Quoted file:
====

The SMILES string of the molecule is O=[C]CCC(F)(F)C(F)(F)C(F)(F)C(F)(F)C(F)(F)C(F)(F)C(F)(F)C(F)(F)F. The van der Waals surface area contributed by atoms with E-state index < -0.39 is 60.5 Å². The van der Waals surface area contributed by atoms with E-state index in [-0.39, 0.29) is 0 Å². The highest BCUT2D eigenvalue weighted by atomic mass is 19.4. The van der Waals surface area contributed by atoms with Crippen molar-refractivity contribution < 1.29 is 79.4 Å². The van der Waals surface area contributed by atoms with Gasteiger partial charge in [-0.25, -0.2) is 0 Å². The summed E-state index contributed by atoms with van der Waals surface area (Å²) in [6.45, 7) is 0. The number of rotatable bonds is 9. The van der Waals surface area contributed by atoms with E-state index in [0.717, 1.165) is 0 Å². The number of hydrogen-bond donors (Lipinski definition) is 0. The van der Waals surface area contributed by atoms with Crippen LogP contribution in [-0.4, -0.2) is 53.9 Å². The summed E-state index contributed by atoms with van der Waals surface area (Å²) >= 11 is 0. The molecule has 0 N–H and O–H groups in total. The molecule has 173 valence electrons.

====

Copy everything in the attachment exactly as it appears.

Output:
The SMILES string of the molecule is O=[C]CCC(F)(F)C(F)(F)C(F)(F)C(F)(F)C(F)(F)C(F)(F)C(F)(F)C(F)(F)F. The van der Waals surface area contributed by atoms with E-state index < -0.39 is 60.5 Å². The van der Waals surface area contributed by atoms with E-state index in [-0.39, 0.29) is 0 Å². The highest BCUT2D eigenvalue weighted by atomic mass is 19.4. The van der Waals surface area contributed by atoms with Crippen molar-refractivity contribution < 1.29 is 79.4 Å². The van der Waals surface area contributed by atoms with Gasteiger partial charge in [-0.25, -0.2) is 0 Å². The summed E-state index contributed by atoms with van der Waals surface area (Å²) in [6.45, 7) is 0. The number of rotatable bonds is 9. The van der Waals surface area contributed by atoms with E-state index in [0.717, 1.165) is 0 Å². The number of hydrogen-bond donors (Lipinski definition) is 0. The van der Waals surface area contributed by atoms with Crippen LogP contribution in [-0.4, -0.2) is 53.9 Å². The summed E-state index contributed by atoms with van der Waals surface area (Å²) >= 11 is 0. The molecule has 0 N–H and O–H groups in total. The molecule has 173 valence electrons.